It is also an object of the subject invention to provide a line trimmer having a cutting member with at least one rigid knife edge disposed on a guard, with the knife edge being spaced from a plane defined by the flailing of a filament upon rotation of the cutting head.
The aforementioned objects are met by a line trimmer having a guard mounted thereto, with a cutting member having at least one rigid knife edge being disposed on the guard. The line trimmer also includes at least one filament which flails upon rotation of the cutting head. The knife edge is spaced from any plane defined by the flailing filament(s). Advantageously, the knife edge cuts vegetation in concert with the filament(s). As a variation, the cutting member may include a second knife edge which is disposed to pass through the plane(s) defined by the flailing filament(s) so as to trim excess length of the filament(s). Accordingly, the filament(s) will not extend beyond the guard of the line trimmer while flailing.
These and other features will be better understood through a study of the following detailed description and accompanying drawings.
FIG. 1 is a perspective view of a line trimmer in accordance with the subject invention;
FIG. 2 is a bottom plan view of a guard, cutting head and filament of the line trimmer; and,
FIG. 3 is a side elevational view of the guard, cutting head, and filament.
With reference to FIG. 1, a line trimmer is shown and generally designated with the reference numeral 10. The line trimmer 10, as is typical in the art, includes a drive shaft 12, to which is mounted a cutting head 14, a motor 16 for causing rotation of the cutting head 14, and a guard 18. The design and configuration of the drive shaft 12, the cutting head 14 and the motor 16 are well known in the prior art and any such design and configuration may be used herein.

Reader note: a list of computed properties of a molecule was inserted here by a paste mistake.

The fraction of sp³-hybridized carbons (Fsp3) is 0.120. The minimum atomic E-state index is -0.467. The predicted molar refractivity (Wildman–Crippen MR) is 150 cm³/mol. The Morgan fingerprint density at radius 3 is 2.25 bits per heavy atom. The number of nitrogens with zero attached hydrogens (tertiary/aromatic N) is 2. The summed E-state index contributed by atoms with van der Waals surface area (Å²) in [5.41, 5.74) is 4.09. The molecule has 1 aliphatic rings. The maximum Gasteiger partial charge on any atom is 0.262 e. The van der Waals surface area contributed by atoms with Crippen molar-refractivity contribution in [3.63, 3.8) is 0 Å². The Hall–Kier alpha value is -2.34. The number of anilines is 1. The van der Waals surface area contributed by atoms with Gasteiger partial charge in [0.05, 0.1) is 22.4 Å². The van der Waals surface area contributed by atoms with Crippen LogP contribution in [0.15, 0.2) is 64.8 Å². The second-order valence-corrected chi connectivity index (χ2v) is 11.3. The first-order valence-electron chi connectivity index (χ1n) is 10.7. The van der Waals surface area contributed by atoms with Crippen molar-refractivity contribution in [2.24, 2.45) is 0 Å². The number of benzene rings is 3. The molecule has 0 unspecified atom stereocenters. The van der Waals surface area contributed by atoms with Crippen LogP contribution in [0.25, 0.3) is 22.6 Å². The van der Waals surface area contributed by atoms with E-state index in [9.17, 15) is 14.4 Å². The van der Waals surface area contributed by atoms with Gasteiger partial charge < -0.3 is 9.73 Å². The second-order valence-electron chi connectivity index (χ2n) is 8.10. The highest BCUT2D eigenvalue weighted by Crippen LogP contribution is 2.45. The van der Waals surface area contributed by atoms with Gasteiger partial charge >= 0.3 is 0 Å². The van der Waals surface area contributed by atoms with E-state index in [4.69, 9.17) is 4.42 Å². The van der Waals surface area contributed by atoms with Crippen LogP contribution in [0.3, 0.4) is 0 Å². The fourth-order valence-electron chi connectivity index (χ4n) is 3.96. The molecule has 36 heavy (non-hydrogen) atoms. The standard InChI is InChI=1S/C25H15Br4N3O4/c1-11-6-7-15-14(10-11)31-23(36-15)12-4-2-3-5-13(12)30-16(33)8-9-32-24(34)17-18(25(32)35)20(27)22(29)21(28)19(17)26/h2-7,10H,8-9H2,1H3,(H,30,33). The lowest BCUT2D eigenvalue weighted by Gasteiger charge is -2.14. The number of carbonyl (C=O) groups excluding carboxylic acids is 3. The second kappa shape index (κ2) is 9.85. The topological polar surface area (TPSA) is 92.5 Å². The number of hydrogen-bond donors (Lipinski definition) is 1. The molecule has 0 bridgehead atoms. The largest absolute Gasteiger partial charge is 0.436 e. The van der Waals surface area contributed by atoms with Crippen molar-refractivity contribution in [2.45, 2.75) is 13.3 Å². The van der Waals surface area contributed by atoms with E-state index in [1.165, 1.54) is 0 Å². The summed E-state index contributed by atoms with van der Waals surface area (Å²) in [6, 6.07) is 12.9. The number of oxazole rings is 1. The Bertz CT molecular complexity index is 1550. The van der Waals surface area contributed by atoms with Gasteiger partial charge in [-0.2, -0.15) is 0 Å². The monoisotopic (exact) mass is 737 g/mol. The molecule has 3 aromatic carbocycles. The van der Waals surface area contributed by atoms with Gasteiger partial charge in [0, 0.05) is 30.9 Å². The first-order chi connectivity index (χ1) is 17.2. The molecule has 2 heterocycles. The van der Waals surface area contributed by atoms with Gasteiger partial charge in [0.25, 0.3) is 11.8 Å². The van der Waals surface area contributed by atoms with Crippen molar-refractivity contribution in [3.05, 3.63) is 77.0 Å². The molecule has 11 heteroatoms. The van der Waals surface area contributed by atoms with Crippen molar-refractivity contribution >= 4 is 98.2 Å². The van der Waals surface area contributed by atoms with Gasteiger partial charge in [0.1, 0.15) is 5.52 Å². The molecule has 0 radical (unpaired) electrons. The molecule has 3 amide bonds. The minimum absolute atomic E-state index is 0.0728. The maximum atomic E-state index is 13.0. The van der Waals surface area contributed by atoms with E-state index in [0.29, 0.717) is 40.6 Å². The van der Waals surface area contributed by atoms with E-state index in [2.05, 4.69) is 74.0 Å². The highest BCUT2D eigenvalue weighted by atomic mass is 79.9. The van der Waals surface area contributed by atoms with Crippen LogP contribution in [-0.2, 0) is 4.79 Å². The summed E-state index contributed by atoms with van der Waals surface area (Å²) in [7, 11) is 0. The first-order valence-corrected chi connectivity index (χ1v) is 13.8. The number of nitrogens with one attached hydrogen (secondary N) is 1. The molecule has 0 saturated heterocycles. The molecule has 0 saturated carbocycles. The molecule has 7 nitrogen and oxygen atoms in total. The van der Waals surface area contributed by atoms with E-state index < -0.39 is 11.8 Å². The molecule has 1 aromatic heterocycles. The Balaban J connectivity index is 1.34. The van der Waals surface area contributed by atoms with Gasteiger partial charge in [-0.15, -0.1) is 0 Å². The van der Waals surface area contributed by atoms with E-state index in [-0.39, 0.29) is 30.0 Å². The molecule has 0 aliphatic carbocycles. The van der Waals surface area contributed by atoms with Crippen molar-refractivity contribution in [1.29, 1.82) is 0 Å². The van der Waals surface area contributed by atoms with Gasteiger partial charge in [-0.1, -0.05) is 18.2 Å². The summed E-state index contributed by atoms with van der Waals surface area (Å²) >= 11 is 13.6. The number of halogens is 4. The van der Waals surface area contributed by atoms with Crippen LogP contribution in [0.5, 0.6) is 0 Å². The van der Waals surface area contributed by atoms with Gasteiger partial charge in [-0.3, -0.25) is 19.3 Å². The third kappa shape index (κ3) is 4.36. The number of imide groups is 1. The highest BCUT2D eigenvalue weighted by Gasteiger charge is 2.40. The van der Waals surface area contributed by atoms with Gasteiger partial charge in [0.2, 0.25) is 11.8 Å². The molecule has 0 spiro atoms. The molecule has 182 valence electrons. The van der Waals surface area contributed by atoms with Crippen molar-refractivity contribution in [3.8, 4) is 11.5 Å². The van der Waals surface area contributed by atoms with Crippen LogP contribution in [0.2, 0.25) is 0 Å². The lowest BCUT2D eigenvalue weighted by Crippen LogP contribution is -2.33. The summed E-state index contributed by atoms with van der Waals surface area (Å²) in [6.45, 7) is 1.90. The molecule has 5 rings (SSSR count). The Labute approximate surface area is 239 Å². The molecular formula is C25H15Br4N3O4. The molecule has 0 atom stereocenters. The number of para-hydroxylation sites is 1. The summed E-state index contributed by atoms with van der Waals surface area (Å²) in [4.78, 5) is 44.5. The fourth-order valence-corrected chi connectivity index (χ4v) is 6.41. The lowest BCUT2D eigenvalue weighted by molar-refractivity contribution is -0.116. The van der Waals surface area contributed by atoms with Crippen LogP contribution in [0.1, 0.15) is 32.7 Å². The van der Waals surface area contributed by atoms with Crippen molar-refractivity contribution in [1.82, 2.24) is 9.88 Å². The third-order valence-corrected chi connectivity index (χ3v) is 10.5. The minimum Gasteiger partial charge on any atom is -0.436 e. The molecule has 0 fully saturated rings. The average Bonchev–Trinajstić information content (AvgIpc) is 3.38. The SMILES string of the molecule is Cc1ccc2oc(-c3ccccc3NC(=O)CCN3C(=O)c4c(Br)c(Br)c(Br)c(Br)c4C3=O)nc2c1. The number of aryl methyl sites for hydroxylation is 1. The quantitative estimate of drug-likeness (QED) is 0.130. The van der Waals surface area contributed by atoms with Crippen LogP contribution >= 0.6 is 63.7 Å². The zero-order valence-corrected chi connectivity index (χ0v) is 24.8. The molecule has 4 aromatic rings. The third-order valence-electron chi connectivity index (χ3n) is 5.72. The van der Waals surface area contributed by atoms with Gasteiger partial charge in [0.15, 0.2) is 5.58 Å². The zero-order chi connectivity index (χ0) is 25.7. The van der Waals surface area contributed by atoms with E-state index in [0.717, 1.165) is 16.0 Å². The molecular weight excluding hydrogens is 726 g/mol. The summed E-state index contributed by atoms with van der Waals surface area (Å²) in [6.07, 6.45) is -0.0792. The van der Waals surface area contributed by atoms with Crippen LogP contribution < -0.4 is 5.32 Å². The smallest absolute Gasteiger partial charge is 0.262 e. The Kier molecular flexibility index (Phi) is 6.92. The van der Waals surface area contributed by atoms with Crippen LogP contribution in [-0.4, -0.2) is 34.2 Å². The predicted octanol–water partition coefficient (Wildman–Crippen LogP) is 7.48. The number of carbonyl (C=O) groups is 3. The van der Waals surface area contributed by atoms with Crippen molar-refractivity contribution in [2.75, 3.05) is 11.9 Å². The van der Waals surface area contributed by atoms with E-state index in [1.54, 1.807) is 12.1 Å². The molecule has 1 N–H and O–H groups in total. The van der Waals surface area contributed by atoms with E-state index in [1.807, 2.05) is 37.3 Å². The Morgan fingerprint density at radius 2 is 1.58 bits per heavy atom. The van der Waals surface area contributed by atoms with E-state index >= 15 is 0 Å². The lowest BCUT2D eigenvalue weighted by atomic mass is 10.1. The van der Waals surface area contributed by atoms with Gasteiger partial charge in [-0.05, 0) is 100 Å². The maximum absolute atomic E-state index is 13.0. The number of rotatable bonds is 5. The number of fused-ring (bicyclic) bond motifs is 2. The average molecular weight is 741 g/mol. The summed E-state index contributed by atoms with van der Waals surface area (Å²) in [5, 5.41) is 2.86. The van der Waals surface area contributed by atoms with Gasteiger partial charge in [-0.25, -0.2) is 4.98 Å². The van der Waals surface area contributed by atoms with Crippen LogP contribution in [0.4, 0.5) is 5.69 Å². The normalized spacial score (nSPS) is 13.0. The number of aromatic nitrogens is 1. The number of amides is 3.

With reference to FIGS. 2 and 3, the cutting head 14 is generally disc-shaped with at least one filament 20 being mounted thereto and extending therefrom. Although a single filament 20 is shown in the FIG. 2, multiple filaments may be used, as is customary in the prior art and shown representatively in dashed lines in FIG. 3. The filament 20 is mounted to the cutting head 14 using any technique known in the prior art, such as being spool-mounted or threaded directly into the cutting head 14.
Upon rotation of the cutting head 14, the filament 20 is caused to flail. With the filament 20 flailing, a reference plane R is defined by the sweeping motion of the filament 20. If multiple filaments 20 are used, each of the filaments 20 sweeps a reference plane R, the multiple reference planes R being coplanar, not coplanar, or a combination thereof.
The guard 18 is preferably non-rotatably mounted to the drive shaft 12 and is located in proximity to the cutting head 14. The guard 18 radiates outwardly from the drive shaft 12 to at least sweep across an arc A. In particular, the guard 18 includes a top portion 22, which radiates outwardly from the drive shaft 12, and a skirt 24 which depends downwardly from the top portion 22. The top portion 22 and the skirt 24 may be formed with various dimensions (i.e., the size of the arc A; the radius of the top portion 22; the height of the skirt 24)—it must be noted that the guard 18 serves to protect a user from rocks, gravel, cut grass, and other debris which are hurled upwardly and/or outwardly from the cutting head 14 during use, so the extent of selected dimensions will dictate the amount of protection afforded by the guard 18.